Albuquerque, New Mexico: Open Data

Albuquerque, New Mexico

Population: 555,417 (2012)

Form of government: Mayor-council

Open data champion: Mark Leech, Application Services Group Manager

Date of interview: June 2014

What were the most important steps you took to get open data off the ground?

  • Identify community issues that everyone could come together on. These won't necessarily be emotional “hot topic” issues, but instead ones that everyone can be comfortable with). In Albuquerque's case, the flagship issue was bus information. One of the worst mistakes in developing an initiative is to blindly copy or transplant what one community has done without adapting it to the unique needs of another community.
  • Obtain buy-in from the technical community – they are important stakeholders. Building a collaborative relationship that is built on trust and realistic expectations is key.
  • Quickly establish a minimal viable product for initial release. You need to get a balance between credibility, available resources and consumer demand. ABQ-Data went live with about 12 datasets.
  • Iterate fast – although everyone prefers data to be correct, getting data published with a tolerable error level (that is subsequently improved) is better than waiting for 100% correct data that is never published.
  • Curate the data. Answering questions such as who owns the data, what assumptions were made about the data as well as any limitations goes along way to building credibility.

How did you prioritize open data in your county?

Open data was promoted by Mayor Berry as a follow on to and enhancement of his 2009 transparency efforts (see here). Open data arrived also arrived at a time of economic challenges. Therefore there was more willingness for the City organization to challenge the old way of doing things.

What have been the biggest challenges?

  • Supply and demand: The two are related. You can't just dump a bunch of data on folks and declare success with open data. Likewise there also must be a demand for that data. Growing demand is a long-term effort – particularly in communities that do not have a broad-based, well-established tech community.
  • Building credibility: Credibility is a key currency both within and external to a government entity. Open data initiatives need to be a delicate balancing act between what can be done and what ought to be done. You will be greeted with (often justified) suspicion by citizen groups; it takes time and daily effort to build a sufficient level of trust for collaboration.
  • Maintaining data quality: A mature open data initiative is dependent on the repositories that hold and provide data. These each have different lifecycle (implementation, upgrade, maintenance retirement), so making sure that ETL data extracts work between versions (or even being made aware that a replacement system has been implemented by a business unit) is an ongoing issue.

What tactics have you tried to overcome those challenges?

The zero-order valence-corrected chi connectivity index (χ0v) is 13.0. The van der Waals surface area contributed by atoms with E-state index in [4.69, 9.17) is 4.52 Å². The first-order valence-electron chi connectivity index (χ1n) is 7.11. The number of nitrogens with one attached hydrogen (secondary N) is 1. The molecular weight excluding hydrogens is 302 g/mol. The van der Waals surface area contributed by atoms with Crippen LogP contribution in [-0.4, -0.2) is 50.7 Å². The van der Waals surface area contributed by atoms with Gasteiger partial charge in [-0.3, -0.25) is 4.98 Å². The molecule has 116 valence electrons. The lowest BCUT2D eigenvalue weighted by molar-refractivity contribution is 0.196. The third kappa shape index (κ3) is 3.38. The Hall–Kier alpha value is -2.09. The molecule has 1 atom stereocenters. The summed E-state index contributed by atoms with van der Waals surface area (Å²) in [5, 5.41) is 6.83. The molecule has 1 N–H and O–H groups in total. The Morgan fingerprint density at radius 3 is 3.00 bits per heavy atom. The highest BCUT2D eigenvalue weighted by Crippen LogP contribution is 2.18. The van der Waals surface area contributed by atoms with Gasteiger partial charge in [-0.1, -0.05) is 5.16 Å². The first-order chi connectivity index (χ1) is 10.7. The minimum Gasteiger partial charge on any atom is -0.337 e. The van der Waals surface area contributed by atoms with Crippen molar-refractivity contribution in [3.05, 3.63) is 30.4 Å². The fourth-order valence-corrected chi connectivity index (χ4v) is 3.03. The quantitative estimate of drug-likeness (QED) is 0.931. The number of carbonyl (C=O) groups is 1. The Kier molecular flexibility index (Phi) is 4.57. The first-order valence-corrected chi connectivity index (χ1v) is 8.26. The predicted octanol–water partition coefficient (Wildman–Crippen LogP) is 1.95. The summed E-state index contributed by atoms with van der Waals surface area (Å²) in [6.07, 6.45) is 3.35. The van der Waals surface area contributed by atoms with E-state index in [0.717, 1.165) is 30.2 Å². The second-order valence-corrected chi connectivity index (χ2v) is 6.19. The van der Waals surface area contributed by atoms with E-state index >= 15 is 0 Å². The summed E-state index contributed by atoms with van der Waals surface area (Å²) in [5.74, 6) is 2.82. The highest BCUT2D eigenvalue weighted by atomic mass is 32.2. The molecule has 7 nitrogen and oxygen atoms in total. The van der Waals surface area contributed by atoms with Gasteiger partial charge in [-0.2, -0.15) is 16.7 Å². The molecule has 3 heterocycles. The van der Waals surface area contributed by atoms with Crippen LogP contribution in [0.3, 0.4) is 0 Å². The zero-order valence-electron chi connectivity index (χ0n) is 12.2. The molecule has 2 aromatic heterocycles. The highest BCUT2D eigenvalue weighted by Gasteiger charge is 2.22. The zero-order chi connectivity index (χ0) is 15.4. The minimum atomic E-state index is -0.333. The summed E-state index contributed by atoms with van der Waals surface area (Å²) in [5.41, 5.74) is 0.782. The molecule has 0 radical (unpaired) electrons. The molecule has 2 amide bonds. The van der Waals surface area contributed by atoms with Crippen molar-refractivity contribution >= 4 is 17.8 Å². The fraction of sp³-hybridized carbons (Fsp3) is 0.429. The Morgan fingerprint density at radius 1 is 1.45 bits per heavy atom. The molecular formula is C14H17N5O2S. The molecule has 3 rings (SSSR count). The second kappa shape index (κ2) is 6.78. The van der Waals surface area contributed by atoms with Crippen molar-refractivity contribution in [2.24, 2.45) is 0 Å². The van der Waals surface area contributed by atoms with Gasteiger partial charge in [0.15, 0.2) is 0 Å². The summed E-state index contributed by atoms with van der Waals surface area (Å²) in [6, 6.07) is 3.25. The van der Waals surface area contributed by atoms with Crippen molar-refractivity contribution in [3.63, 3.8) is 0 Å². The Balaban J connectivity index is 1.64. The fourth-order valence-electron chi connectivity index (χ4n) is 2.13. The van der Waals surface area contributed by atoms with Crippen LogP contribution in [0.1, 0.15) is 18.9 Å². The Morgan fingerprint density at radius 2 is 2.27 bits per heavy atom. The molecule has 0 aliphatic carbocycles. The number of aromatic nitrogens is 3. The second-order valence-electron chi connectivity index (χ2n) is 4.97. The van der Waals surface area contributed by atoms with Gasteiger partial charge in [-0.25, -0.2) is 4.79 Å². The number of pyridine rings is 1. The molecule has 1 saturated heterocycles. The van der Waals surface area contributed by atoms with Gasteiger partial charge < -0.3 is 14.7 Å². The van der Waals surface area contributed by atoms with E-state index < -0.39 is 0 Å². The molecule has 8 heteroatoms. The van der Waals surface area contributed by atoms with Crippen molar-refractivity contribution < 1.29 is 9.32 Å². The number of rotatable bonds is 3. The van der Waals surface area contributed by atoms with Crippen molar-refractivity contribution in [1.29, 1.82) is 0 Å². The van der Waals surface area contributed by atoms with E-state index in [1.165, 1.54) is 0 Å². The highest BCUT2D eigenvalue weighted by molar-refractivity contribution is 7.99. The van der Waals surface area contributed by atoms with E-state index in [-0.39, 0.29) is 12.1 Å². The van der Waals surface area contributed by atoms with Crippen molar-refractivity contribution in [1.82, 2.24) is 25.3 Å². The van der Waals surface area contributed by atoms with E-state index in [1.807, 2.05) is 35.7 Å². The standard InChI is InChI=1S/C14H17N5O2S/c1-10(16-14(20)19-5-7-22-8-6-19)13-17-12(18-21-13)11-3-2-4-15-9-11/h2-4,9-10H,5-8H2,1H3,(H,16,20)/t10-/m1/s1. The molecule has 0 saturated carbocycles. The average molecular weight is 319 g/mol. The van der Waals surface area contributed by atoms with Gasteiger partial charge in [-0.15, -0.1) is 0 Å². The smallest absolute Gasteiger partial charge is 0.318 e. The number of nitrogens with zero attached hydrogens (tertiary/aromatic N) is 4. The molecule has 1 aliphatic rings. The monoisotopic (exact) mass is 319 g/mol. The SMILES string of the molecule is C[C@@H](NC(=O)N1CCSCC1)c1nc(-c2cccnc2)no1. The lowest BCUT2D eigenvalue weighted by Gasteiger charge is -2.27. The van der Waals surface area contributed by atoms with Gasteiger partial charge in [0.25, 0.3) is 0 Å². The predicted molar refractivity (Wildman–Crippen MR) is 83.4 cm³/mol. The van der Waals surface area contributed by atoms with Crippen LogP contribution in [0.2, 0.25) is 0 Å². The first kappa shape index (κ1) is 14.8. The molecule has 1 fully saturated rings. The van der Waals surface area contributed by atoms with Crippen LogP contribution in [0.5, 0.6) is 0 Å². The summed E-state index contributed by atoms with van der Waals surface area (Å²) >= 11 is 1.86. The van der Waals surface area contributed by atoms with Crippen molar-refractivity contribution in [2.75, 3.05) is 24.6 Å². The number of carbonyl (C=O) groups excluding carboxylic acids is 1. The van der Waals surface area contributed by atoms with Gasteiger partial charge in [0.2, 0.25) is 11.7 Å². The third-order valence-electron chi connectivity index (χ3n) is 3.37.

• Relationship building: A lot of time and effort goes into meeting and developing informal relationships with business units.
  • Working with startups: We're beginning to reach out informally to tech startups who may have a good idea and just spend time brainstorming and seeing how we can help them from a data point of view. Would a new view of a dataset help? Maybe a different data format?
  • Working with the university: Not just the CS folk, but also we also reach out to central IT, library, research, arts, digital media, business studies etc. I recently co-presented at a journalism bootcamp alongside a reporter from the local newspaper; and showed how supply and demand work together to make a story.

How have you proved the value for open data?

  • External value gets measured in different ways, but should always relate to solving a particular need or influencing a community outcome. Transit data, for example, is of value because it allows consumers to make more informed choices based on the location of the bus.
  • Another way of looking at the value is to look at it in terms of reach – how many apps consume a dataset (and from there the number of users who have purchased the apps) could be a measure of the relative value of that dataset.
  • Internal value can be measured in terms of operational efficiencies (we're still in the early stages of measuring this), but also in terms of “soft” metrics. Realizing that your data has purpose and therefore value can be a very powerful motivator.

What are some of your early successes?

The biggest ROI that departments are seeing right now is that we can reduce the number of phone calls for citizens to obtain information. As an example, people calling about Transit issues were usually waiting for a bus and wanting to know where it was right then. Making our bus datasets available saved about $180,000 last year in calls to our 311 call center alone.

What has been your most successful argument for generating buy-in among the government staff or community?

  • Your data has value
  • Either provide the data or anticipate a FOIA/Inspection of Public request for identical data
  • You can reach a wider audience.